The top form of counter incident response according to 87 percent of survey respondents, however, was undoubtedly the destruction of event logs. Such destructive tactics enable attackers to hide their tracks and prevent security teams from getting to the bottom of an attack. With 75 percent of respondents claiming that event logs are the most valuable artefact an incident response team needs to collect during an investigation, the effectiveness of this tactic cannot be understated.

Attackers in most counter incident response situations commonly leveraged lateral movement, with the practice occurring in 70 percent of reported . Furthermore, 40 percent of respondents saw lateral movement in 90 percent of attacks they witnessed. The difficulties that come with lateral movement are many, as hackers can cover their movements by mimicking regular traffic or even mask their activity by using popular admin tools such as powershell (seen by 98 percent of GIRTR respondents) or Windows Management Instrumentation (seen by 83 percent of GIRTR respondents).

How to respond?

Looking at the challenges, it might seem that the outlook is bleak for security teams trying to secure their networks. But by following a number of key best practices, security professionals can better prepare themselves in the fight against cyber crime.

  • Have a backup plan for setting up a new operating environment: Setting up a new environment in the case of an incident is often necessary, so be sure that you have a plan in place for getting one set up as quickly as possible.
  • Don’t turn on the lights right away: When possible, take some time to observe your adversary after detection to see where they’ve gained access and what their objectives are. This will help ensure that when you do pull the plug on them, it will be for good.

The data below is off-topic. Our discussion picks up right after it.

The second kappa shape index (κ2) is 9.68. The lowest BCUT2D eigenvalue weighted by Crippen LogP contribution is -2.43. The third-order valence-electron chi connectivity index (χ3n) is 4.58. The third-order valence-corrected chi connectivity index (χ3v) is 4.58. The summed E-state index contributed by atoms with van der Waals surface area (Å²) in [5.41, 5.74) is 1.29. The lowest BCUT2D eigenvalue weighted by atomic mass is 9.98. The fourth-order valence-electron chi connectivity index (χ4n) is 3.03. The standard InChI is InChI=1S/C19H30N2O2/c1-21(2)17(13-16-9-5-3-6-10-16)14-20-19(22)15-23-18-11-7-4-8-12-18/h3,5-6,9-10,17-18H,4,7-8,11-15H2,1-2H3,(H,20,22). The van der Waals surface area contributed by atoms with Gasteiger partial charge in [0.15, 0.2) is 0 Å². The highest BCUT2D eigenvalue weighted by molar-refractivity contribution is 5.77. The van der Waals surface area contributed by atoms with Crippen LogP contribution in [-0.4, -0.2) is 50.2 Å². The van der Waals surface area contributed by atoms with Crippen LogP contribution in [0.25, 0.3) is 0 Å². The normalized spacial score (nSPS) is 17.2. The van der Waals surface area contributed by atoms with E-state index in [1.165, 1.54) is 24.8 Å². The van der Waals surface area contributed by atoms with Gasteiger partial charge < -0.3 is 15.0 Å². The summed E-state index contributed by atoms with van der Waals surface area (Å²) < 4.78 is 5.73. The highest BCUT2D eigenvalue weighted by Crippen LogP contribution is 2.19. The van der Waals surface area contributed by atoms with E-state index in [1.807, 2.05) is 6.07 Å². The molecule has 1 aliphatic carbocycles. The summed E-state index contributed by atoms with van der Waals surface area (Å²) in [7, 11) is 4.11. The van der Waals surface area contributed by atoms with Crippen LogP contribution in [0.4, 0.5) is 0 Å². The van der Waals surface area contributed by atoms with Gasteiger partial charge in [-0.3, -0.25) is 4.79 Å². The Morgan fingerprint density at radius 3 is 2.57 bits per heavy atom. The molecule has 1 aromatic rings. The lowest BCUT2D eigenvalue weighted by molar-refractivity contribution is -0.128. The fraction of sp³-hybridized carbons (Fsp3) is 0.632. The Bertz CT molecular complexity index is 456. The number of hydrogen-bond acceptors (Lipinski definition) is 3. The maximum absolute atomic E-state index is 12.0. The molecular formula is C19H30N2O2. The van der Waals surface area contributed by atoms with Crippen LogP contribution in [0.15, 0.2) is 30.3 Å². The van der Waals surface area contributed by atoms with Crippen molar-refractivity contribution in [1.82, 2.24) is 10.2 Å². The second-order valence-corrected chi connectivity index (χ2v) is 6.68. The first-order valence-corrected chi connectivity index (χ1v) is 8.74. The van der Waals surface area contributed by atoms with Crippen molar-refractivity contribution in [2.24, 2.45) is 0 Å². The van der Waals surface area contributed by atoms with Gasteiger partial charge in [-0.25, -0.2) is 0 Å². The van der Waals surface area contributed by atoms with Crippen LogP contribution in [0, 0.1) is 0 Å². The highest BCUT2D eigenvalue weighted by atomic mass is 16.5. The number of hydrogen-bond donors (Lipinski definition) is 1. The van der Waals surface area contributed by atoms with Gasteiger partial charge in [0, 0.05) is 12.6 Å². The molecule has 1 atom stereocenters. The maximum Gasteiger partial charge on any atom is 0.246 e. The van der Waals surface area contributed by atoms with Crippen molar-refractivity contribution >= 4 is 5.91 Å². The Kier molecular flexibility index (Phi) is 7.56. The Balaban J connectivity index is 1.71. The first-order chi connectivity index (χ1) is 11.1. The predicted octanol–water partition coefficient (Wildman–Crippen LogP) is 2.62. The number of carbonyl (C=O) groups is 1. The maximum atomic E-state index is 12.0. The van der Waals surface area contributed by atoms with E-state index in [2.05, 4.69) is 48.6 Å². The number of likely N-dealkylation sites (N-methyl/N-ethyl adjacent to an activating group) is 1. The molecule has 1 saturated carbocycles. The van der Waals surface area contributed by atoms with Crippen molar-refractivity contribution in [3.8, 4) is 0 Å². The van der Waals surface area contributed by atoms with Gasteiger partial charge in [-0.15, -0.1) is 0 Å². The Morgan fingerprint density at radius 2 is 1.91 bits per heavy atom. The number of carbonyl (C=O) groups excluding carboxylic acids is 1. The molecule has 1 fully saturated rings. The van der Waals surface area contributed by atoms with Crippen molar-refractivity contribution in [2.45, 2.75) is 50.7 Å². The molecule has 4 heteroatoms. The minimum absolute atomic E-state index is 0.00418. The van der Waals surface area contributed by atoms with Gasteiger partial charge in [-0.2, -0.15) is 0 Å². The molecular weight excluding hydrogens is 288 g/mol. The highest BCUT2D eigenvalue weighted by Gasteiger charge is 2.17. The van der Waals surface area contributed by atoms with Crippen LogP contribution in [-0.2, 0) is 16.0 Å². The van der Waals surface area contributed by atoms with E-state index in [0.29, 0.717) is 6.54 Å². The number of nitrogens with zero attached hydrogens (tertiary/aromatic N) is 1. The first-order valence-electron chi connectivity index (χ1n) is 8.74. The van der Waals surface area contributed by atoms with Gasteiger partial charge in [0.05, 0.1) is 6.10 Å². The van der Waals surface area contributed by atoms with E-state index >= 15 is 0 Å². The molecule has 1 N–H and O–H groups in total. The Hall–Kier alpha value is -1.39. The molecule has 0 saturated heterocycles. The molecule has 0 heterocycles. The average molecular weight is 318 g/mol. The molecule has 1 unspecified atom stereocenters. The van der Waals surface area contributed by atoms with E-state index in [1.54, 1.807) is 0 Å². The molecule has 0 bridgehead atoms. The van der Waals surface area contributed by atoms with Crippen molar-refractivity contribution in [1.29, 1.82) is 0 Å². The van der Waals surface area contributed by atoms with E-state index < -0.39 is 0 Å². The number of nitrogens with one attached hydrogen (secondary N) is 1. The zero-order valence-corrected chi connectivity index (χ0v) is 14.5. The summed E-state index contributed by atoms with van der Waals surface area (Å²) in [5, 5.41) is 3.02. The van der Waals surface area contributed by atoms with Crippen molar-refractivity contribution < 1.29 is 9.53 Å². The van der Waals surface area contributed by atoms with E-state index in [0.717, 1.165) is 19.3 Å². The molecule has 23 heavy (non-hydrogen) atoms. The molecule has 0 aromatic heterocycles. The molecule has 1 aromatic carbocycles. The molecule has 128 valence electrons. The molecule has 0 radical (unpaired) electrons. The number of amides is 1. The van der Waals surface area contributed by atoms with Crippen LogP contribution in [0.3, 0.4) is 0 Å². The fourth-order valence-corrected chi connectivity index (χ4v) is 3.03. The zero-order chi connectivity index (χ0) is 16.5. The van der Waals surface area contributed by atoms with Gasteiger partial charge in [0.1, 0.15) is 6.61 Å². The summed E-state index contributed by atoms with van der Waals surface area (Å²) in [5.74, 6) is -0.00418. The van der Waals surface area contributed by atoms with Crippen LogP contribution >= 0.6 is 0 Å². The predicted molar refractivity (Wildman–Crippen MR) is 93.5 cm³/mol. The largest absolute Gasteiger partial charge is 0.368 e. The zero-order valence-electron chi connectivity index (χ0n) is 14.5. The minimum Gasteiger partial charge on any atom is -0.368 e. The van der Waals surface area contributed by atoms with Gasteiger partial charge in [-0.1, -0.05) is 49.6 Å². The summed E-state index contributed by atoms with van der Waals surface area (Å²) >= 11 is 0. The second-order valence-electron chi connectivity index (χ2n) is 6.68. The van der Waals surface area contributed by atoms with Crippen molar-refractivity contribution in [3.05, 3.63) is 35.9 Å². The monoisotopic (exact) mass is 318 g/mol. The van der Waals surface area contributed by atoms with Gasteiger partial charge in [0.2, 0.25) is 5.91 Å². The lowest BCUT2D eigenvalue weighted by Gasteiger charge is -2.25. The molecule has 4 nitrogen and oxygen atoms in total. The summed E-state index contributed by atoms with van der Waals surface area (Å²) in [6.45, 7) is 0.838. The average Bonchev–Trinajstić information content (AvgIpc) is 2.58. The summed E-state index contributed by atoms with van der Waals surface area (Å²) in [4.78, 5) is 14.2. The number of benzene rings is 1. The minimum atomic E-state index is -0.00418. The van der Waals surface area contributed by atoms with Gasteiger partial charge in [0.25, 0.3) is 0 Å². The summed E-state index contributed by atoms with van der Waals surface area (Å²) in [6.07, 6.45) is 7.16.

• Back up your data: Attackers want to destroy your event logs, so don’t let them. Keep data backed up and stored in a safe place that only the security team can access
  • Bring down the noise: New technology is providing security teams with more data than ever before, but it can be useless without a way of prioritising and contextualising it. Be sure to build a framework that will enable teams to make quick sense of what they’re seeing and conduct a measured, appropriate response.
  • Plan and be prepared: Security incidents are inevitable, so having an incident response plan in place or even an incident response team on retainer ensures that you will be able to react quickly and efficiently.
  • Rebuild from scratch and integrate endpoint detection and response: The best and simplest way to improve your security is to start from the ground up and be sure to build in new, advanced technologies that are bringing cybersecurity to new heights, such as endpoint detection and response.

Cybersecurity practices have been steadily improving in recent years. Technologies for the detection and mitigation of cyber threats have advanced by leaps and bounds, and security teams within organisations have never had more tools available for keeping their networks safe.

But as cyber defence has become more sophisticated, so too have cyber criminals. Ever adaptive cyber criminals have responded to improvements in cybersecurity in kind using novel techniques that allow them to bypass security on target systems and achieve their various goals. Security incidents caused by skilled cyber criminals have become a reality for modern organisations, therefore overlooking cybersecurity isn't an option.

Rick McElroy, Head of Security Strategy at Carbon Black